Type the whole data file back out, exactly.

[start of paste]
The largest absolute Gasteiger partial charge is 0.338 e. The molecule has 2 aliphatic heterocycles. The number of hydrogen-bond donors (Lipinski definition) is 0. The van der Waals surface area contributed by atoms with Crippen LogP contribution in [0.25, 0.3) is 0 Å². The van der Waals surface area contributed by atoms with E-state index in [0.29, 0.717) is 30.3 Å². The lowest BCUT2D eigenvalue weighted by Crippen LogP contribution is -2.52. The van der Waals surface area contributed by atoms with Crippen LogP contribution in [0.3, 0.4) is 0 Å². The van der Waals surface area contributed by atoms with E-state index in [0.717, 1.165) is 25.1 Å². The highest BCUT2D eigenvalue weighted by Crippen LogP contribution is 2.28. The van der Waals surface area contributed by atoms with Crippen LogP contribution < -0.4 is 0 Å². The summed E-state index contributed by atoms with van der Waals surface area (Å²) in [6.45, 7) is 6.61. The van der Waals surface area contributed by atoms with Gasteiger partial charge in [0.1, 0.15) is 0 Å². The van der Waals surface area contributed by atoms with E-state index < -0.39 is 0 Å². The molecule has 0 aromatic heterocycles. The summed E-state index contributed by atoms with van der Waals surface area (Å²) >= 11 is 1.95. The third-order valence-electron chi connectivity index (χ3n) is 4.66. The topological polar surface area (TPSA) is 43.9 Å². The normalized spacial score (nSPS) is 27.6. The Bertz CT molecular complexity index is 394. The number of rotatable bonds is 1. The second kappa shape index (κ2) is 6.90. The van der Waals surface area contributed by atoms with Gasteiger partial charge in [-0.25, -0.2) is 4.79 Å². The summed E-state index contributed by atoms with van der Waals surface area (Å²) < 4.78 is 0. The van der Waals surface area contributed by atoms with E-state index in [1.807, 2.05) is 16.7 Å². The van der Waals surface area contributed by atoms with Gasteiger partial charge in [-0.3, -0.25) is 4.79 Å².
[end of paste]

The largest absolute Gasteiger partial charge is 0.338 e. The molecule has 2 aliphatic heterocycles. The number of hydrogen-bond donors (Lipinski definition) is 0. The van der Waals surface area contributed by atoms with Crippen LogP contribution in [0.25, 0.3) is 0 Å². The van der Waals surface area contributed by atoms with E-state index in [0.29, 0.717) is 30.3 Å². The lowest BCUT2D eigenvalue weighted by Crippen LogP contribution is -2.52. The van der Waals surface area contributed by atoms with Crippen LogP contribution in [0.3, 0.4) is 0 Å². The van der Waals surface area contributed by atoms with E-state index in [0.717, 1.165) is 25.1 Å². The highest BCUT2D eigenvalue weighted by Crippen LogP contribution is 2.28. The van der Waals surface area contributed by atoms with Crippen LogP contribution < -0.4 is 0 Å². The summed E-state index contributed by atoms with van der Waals surface area (Å²) in [6.45, 7) is 6.61. The van der Waals surface area contributed by atoms with Gasteiger partial charge in [0.1, 0.15) is 0 Å². The van der Waals surface area contributed by atoms with E-state index < -0.39 is 0 Å². The molecule has 0 aromatic heterocycles. The summed E-state index contributed by atoms with van der Waals surface area (Å²) >= 11 is 1.95. The third-order valence-electron chi connectivity index (χ3n) is 4.66. The topological polar surface area (TPSA) is 43.9 Å². The normalized spacial score (nSPS) is 27.6. The Bertz CT molecular complexity index is 394. The number of rotatable bonds is 1. The second kappa shape index (κ2) is 6.90. The van der Waals surface area contributed by atoms with Gasteiger partial charge in [-0.25, -0.2) is 4.79 Å². The summed E-state index contributed by atoms with van der Waals surface area (Å²) < 4.78 is 0. The van der Waals surface area contributed by atoms with E-state index in [1.807, 2.05) is 16.7 Å². The van der Waals surface area contributed by atoms with Gasteiger partial charge in [-0.3, -0.25) is 4.79 Å².